Posts Tagged: Newsweek Results 5
Newsweek magazine, this year in conjunction with its sister publication The Daily Beast, has just published its annual list of America’s 50 “most influential” rabbis. It’s Newsweek’s fifth such list but the first time that a woman — writer Abigail Pogrebin — has been directly involved in the selection, which no doubt explains why the number of women on the list has more than doubled. This year, 13 women made the list; that’s up from 6 last year.
My colleagues and I like to joke that Newsweek’s publishing of an annual “most influential rabbis” list makes about as much sense as the Forward publishing an annual list of “most influential newsweeklies,” which, of course, we don’t.
Newsweek is just out with its 4th annual list of what it deems to be “the 50 most influential rabbis in America.”
This year, as last, few women have made the cut and all but one are in the bottom half of the list.
Over the past year I have been researching a book on the state of marriage today, known mostly as the clinical-sounding “companionate” marriage. I have been looking at the way today’s marriages differ from the marriages of previous generations, how it seems laden with expectations, and yet is wonderfully fluid and democratic. During this time I have also been navigating my own young marriage, carving out my role in the partnership, and watching my husband carve out his.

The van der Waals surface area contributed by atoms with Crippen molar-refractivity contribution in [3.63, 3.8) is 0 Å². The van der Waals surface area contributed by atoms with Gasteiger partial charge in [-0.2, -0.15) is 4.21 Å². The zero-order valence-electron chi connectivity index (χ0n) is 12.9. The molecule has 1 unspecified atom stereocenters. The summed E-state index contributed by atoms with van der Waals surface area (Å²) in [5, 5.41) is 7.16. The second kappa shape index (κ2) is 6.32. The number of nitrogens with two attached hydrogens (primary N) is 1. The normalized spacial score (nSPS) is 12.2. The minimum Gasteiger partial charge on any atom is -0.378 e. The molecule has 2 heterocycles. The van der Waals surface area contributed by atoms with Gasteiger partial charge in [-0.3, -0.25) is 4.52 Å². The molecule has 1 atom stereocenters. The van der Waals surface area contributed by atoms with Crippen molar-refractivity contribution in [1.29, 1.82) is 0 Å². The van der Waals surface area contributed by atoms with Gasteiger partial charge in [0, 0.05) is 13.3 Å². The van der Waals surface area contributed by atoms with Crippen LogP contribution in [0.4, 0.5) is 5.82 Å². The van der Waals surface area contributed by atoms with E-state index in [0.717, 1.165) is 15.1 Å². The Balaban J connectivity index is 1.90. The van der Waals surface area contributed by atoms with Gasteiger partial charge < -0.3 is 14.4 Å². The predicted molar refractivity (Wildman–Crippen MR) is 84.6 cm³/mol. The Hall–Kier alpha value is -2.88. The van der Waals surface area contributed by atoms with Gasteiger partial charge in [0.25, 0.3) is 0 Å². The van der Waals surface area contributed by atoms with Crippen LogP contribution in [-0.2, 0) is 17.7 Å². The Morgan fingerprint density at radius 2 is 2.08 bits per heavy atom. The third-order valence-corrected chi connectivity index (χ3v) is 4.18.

It is due to both of these experiences that I find Newsweek’s “The Case Against Marriage,” a polemic against matrimony by Jessica Bennett and Jesse Ellison, to be both silly and often wrong.
Newsweek magazine is out with its annual list of what it deems the 50 most influential rabbis in the country. As usual, women are a tiny number of those selected by the three entertainment-industry figures: the heads of Sony Pictures, News Corp. and Jewish Television Network Productions — all men, and all based in Los Angeles. For those of us in the Jerusalem of the Diaspora — and by that I mean Brooklyn, or at least New York City — some of the choices may seem biased toward the left coast and the gender of the selection committee members.
You can see the complete list and their criterion and points-rating system here.